80-year-old rides horse for Alzheimer's research

BY NINA EARNEST | APRIL 18, 2011 7:20 AM

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Bill Taylor and a horse named Liberty are preparing for a journey.

But Taylor is not your average cowboy.

At 80 years old, he aims to ride across Iowa on horseback to raise money for Alzheimer's disease research at the University of Iowa Hospitals and Clinics.

The Iowa native said he lost a good friend to Alzheimer's last year, and he has known several others affected by the disease.

"When you have someone with Alzheimer's, and you lose them to Alzheimer's, they're gone, but you've still got them," Taylor said. "That's the terrible part about it."

UI neurology Professor Daniel Tranel, the director of the neuroscience graduate program, said he met Taylor in February. Tranel said Taylor walked into the waiting room at the UIHC neurology clinic wishing to speak with someone about raising money for Alzheimer's research.

Tranel, who has conducted neurological research for three decades at the university, said researchers now know several details about the disease, which, according to the Alzheimer's Association, affects 5.4 million Americans.

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"But still, after 30 years of research, we don't know what causes it, and we don't know how to cure it," Tranel said.

The two bonded over their interest in horses. Tranel, originally from Montana, said he was impressed with the fellow horseman's altruistic effort.

"He's completely serious," Tranel said. "He's got his act together. He's got a plan."

Taylor's plan is to begin his journey in the eastern Iowa town of Grandview and follow the 259 mile route along Highway 92 to Council Bluffs. Starting June 6, he will cross the state over an estimated 10 days, at 26 miles a day. He said he plans to wear a purple shirt every day for easy recognition.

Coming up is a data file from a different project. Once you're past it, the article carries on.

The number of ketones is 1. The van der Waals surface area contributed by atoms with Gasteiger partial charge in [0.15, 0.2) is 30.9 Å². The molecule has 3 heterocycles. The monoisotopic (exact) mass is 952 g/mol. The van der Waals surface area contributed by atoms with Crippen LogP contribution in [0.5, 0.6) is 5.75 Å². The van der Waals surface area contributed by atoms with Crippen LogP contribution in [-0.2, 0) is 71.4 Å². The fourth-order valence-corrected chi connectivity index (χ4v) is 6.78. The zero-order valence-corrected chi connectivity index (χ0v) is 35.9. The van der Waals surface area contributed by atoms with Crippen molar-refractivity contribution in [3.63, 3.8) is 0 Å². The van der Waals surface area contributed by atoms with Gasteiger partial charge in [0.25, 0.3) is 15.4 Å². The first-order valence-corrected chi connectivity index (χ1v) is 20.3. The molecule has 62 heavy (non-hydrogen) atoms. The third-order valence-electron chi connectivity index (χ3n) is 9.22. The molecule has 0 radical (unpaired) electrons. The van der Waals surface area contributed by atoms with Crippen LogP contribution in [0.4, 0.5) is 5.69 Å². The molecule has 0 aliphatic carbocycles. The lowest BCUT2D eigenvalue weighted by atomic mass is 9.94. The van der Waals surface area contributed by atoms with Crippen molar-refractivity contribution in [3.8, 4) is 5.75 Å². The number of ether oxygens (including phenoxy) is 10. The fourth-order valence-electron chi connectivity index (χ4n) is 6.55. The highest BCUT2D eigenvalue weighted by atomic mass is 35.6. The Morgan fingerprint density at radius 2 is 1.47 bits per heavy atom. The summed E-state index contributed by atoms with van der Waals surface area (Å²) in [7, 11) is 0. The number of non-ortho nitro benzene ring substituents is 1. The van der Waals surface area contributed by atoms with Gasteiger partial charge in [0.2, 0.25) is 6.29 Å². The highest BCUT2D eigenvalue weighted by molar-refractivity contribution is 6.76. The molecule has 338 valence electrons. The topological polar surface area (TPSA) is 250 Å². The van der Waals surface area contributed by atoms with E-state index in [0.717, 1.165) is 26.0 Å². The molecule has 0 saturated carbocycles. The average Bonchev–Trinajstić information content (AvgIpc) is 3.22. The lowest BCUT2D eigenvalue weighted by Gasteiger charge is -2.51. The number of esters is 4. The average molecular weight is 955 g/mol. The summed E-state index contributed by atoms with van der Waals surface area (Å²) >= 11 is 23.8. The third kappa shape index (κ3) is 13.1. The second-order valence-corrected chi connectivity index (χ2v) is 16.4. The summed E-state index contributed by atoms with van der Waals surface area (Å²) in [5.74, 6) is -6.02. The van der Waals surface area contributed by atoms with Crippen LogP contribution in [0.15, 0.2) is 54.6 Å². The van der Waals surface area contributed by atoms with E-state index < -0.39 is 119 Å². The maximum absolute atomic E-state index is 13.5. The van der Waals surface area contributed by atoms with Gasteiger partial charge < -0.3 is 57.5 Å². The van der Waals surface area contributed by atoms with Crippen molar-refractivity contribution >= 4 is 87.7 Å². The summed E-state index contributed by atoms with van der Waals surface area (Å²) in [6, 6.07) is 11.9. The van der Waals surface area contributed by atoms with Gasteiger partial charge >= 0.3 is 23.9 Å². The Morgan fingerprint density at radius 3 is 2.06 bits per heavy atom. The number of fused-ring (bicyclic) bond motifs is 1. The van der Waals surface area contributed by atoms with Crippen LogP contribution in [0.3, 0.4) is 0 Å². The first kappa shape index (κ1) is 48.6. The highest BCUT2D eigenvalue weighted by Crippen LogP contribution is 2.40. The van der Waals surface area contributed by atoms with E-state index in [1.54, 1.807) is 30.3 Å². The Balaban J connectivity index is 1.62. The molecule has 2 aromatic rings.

Taylor said he realizes the trip could take more than the allotted time. But he and Liberty will rest on Sunday, he said.

And Taylor, a heart-attack survivor, has worked with horses for many years.

He said he learned to ride a horse "as soon as [he] could get on one." He dabbled in the rodeo world before serving overseas in Germany during the Korean War.

He became a rodeo announcer in 1960, first in regional rodeo before moving on to the Professional Rodeo Cowboys Association four years later.

Taylor spent the next 22 years in the profession, living in several parts of the Western United States in the summertime.

He then brought his love for rodeo to Millersburg, Iowa. White fences mark the area known as Taylor's Arena, just a few gravel roads away from the small town. Different animal shows used to entertain the town's fewer than 200 residents, he said. But the grandstand is long gone.

Early on a Saturday, 17-year-old Liberty was the only animal in sight at Taylor's Arena. The three-quarters quarter horse and one-quarter Arabian gelding's black coat — except for distinctive white markings running up each of his front legs — and Mohawk-like mane stood out on the gray April morning.

"The first time I saw him, I said, 'Boy, it looks like he has lightning strikes on his legs,' " said Taylor, wearing a tan cowboy hat and boots.

Ruth Henson, a neurology research assistant, said she knew Taylor when he was her bus driver in Millersburg, her hometown. She saw him in the neurology waiting room at UIHC twice, recalling he always rode his horse around town.

"It's pretty much been his life," Henson said. "I guess it would be hard for him to give horses up."

Taylor still loves his horses. Along the journey, Liberty will wear an 18-pound endurance saddle to avoid the weight of a regular 44-pound outfit. Hay and water will be available on each day's halfway point for Liberty to rest.

"He's being pampered all the time," Taylor said.

He even has another, younger horse in mind in case for some reason his gelding can't make the voyage — Miss Liberty.

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